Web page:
cover image Beyond Glory: Joe Louis vs. Max Schmeling and a World on the Brink

Beyond Glory: Joe Louis vs. Max Schmeling and a World on the Brink

David Margolick, Author . Knopf $26.95 (423p) ISBN 978-0-375-4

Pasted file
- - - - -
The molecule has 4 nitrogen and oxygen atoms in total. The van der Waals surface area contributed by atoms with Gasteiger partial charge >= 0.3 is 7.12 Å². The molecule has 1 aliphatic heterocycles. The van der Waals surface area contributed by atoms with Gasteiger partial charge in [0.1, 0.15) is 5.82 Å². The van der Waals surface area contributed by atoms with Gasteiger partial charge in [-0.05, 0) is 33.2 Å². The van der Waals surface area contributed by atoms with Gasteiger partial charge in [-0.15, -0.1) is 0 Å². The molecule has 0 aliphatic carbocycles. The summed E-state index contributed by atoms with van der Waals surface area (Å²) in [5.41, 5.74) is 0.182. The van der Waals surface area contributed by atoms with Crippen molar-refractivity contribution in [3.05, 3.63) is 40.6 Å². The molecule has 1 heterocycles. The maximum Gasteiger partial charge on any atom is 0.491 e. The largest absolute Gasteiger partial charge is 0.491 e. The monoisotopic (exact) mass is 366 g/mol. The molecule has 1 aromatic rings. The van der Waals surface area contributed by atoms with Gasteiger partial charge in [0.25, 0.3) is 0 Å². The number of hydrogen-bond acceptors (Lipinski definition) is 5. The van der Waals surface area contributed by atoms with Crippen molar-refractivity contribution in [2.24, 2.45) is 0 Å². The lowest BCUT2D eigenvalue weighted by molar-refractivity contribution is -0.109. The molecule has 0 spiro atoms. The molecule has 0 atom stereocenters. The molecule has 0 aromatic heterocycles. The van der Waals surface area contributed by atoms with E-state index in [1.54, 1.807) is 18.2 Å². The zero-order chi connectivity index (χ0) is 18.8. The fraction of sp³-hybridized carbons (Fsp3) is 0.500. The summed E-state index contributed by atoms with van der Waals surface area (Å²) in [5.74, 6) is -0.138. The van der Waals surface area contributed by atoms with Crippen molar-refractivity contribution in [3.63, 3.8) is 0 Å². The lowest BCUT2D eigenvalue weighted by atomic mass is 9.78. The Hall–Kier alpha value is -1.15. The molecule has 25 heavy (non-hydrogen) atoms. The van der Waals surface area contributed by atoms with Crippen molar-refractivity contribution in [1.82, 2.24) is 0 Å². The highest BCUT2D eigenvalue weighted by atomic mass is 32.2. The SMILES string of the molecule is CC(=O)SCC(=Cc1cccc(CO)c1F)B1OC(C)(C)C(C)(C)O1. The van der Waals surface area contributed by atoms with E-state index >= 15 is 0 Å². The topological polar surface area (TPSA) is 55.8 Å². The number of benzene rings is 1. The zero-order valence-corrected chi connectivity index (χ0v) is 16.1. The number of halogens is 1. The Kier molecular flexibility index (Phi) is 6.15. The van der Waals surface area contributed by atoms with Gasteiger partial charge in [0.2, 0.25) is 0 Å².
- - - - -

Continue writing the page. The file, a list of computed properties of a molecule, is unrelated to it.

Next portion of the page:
Fought with thunderclouds of war on the horizon, the 1938 heavyweight rematch between Detroit's Joe Louis and Germany's Max Schmeling qualifies as the sort of sporting event that coalesces into a symbolic moment with much larger themes. The African-American Louis's success and demeanor were an unsubtle rebuke to the Aryan theories of race; the affable Schmeling, for his part, would be shoehorned into the role of "Nazi Max," despite the uneasiness of the fit—later that year, on Kristallnacht, he would courageously protect two German Jews. Vanity Fair contributor Margolick (Strange Fruit ) keeps his bold, colorful focus squarely on the hubbub leading up to the bout; the all-consuming welter of hype—almost every utterance in the book is tinged by race or geopolitics—makes for compelling reading. The fight pitted talent against tactics: Schmeling's previous defeat of the hitherto "unbeatable" Louis depended on Schmeling's shrewd perception of a flaw in Louis's technique. Louis was a critical transitional figure between the controversial first African-American champ, Jack Johnson, and the equally polarizing Muhammad Ali. Schmeling, in turn, was truly the antithesis of the thugs who were running his country. Every chapter in the company of such estimable and likable stalwarts is an unalloyed pleasure. Photos. Agent, David Black . (Sept. 22)